Education Funding

A Kinder, Gentler Schwarzenegger?

By Linda Jacobson — May 15, 2007 2 min read

Is a bipartisan wind blowing in the debate over California’s “broken” school finance and governance systems?

Reiterating his plans to make 2008 the “year of education” in California, Gov. Arnold Schwarzenegger says he intends to seek input from both Democrats and his fellow Republicans on how to repair the way the state pays for and governs its schools.

“I will get everyone together—from the ACLU all the way on the left to the Hoover Institution all the way on the right,” he said May 4 to the members of the Education Writers Association, gathered in Los Angeles for their annual meeting.

Gov. Schwarzenegger’s comments came less than two months after he declared that recent studies calling for an education overhaul illustrate “how broken the system is.” (“California’s Schooling Is ‘Broken’,” March 21, 2007.)

But he was emphatic in telling the education reporters that he would not tinker with Proposition 13, a 1978 tax-limitation measure that significantly reduced the amount of property-tax revenue available for school districts.

The governor has taken a bipartisan approach to a health-care proposal that he is pushing. He said that when he presents his vision for education reform in his State of the State address next January, he doesn’t want “to be shot down.”

Mr. Schwarzenegger said his past efforts at trying the confrontational approach weren’t successful.

Two years ago, he took on the state teachers’ union through a series of ballot initiatives that, among other provisions, would have increased the time it takes for a teacher to earn tenure and given state leaders more flexibility in applying the education funding formula. The California Teachers Association fought back and defeated the measures. (“Foes Seek Cooperation After Calif. Showdown,” Nov. 16, 2005.)

The package of research studies released in March concluded that even more money won’t improve student achievement in California if policymakers don’t first address a complicated system that includes multiple streams of targeted funding, along with burdensome regulations for local schools.

“We don’t even know who is in charge of education in this state,” Mr. Schwarzenegger said, listing the legislature, the state schools superintendent, local superintendents, and other positions. “It is a dysfunctional system.”

If the system is not fixed, he said, the legislature could increase funding and the money “would never get to the classroom.”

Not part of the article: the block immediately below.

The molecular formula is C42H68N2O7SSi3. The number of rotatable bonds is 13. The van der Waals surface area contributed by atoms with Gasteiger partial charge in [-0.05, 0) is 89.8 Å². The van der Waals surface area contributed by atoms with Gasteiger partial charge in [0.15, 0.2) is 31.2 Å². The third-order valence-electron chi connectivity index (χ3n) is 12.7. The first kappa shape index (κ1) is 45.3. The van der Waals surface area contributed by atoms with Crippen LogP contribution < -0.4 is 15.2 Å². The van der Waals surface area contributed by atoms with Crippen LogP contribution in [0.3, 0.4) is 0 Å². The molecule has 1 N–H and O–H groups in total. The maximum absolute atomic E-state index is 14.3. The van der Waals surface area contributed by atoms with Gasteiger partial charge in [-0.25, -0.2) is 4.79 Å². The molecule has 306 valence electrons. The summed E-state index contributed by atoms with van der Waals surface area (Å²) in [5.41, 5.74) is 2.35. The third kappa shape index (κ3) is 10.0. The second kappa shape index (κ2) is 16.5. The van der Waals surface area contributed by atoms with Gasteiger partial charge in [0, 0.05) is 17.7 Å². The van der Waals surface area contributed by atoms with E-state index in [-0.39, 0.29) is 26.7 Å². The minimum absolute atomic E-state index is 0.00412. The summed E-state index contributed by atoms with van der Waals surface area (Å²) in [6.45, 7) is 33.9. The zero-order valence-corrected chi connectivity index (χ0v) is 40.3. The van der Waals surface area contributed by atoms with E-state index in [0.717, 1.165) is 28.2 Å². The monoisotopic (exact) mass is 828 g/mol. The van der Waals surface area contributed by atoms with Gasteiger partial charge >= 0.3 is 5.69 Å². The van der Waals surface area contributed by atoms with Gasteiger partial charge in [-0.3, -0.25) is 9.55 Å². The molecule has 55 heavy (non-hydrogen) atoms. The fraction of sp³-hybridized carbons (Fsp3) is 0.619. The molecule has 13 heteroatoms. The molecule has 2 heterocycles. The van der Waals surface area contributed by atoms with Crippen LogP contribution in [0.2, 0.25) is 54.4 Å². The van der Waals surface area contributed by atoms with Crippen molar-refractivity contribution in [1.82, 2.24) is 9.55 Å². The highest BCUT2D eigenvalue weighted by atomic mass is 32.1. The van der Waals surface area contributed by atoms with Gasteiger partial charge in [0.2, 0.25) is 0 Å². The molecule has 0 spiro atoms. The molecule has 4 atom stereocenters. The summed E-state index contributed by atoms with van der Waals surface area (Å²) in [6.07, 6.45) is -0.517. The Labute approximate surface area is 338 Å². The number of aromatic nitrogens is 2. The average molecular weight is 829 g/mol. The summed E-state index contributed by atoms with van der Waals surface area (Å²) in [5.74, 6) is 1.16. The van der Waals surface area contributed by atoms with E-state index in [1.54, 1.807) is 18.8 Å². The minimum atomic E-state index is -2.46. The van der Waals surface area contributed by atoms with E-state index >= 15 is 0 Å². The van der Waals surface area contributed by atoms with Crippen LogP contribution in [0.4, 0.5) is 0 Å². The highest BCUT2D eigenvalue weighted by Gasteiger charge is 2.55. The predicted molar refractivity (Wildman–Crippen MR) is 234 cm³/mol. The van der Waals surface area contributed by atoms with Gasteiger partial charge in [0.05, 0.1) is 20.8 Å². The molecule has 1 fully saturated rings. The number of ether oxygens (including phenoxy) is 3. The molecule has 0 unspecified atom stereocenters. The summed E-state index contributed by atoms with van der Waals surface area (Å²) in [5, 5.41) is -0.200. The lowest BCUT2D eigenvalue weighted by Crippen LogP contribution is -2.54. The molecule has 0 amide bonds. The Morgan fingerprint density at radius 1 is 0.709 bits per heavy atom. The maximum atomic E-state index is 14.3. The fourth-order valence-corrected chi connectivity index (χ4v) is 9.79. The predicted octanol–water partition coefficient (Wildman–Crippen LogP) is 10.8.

See Also

See other stories on education issues in California. See data on California’s public school system.

A version of this article appeared in the May 16, 2007 edition of Education Week


School & District Management Live Event EdWeek Leadership Symposium
Education Week's Premier Leadership Event for K12 School & District Leaders.
This content is provided by our sponsor. It is not written by and does not necessarily reflect the views of Education Week's editorial staff.
Law & Courts Webinar
The Future of Criminal Justice Reform: A Sphere Education Initiative Conversation
America’s criminal justice system is in crisis and calls for reform are dominating the national debate. Join Cato’s Sphere Education Initiative and Education Week for a webinar on criminal justice and policing featuring the nation’s
Content provided by Cato Institute
This content is provided by our sponsor. It is not written by and does not necessarily reflect the views of Education Week's editorial staff.
Student Well-Being Webinar
Equity, Care and Connection: New SEL Tools and Practices to Support Students and Adults
As school districts plan to welcome students back into buildings for the upcoming school year, this is the perfect time to take a hard look at both our practices and our systems to build a
Content provided by Panorama Education

EdWeek Top School Jobs

Teacher Jobs
Search over ten thousand teaching jobs nationwide — elementary, middle, high school and more.
View Jobs
Principal Jobs
Find hundreds of jobs for principals, assistant principals, and other school leadership roles.
View Jobs
Administrator Jobs
Over a thousand district-level jobs: superintendents, directors, more.
View Jobs
Support Staff Jobs
Search thousands of jobs, from paraprofessionals to counselors and more.
View Jobs

Read Next

Education Funding States Are Waffling Over Billions in K-12 Federal Relief. Schools Are Getting Antsy.
Schools in some states have already started spending money from recent federal stimulus packages. Others don’t yet have the dollars in hand.
6 min read
Conceptual image of money dropping into a jar.
Education Funding Opinion The COVID-19 Stimulus Money Won’t Last Forever. Here’s What's Next for Schools
There are three important first steps for states to start helping schools prepare now, write two policy experts.
Zahava Stadler & Victoria Jackson
5 min read
a group of people water a lightbulb plant, nurturing an idea
iStock/Getty Images
Education Funding Opinion What Ed. Leaders Can Learn From a Wildfire About Spending $129 Billion in Federal Funds
There are five entrenched routines that leaders should reject to forge a better path forward after the pandemic.
Kristen McQuillan
4 min read
Firefighters fighting fire
Education Funding Opinion Does Place-Based Giving Make It Harder for Funders to Get Reliable Feedback?
Big donors can be lulled into underestimating the financial, political, and information constraints of place-based philanthropy.
3 min read
Image shows a multi-tailed arrow hitting the bullseye of a target.
DigitalVision Vectors/Getty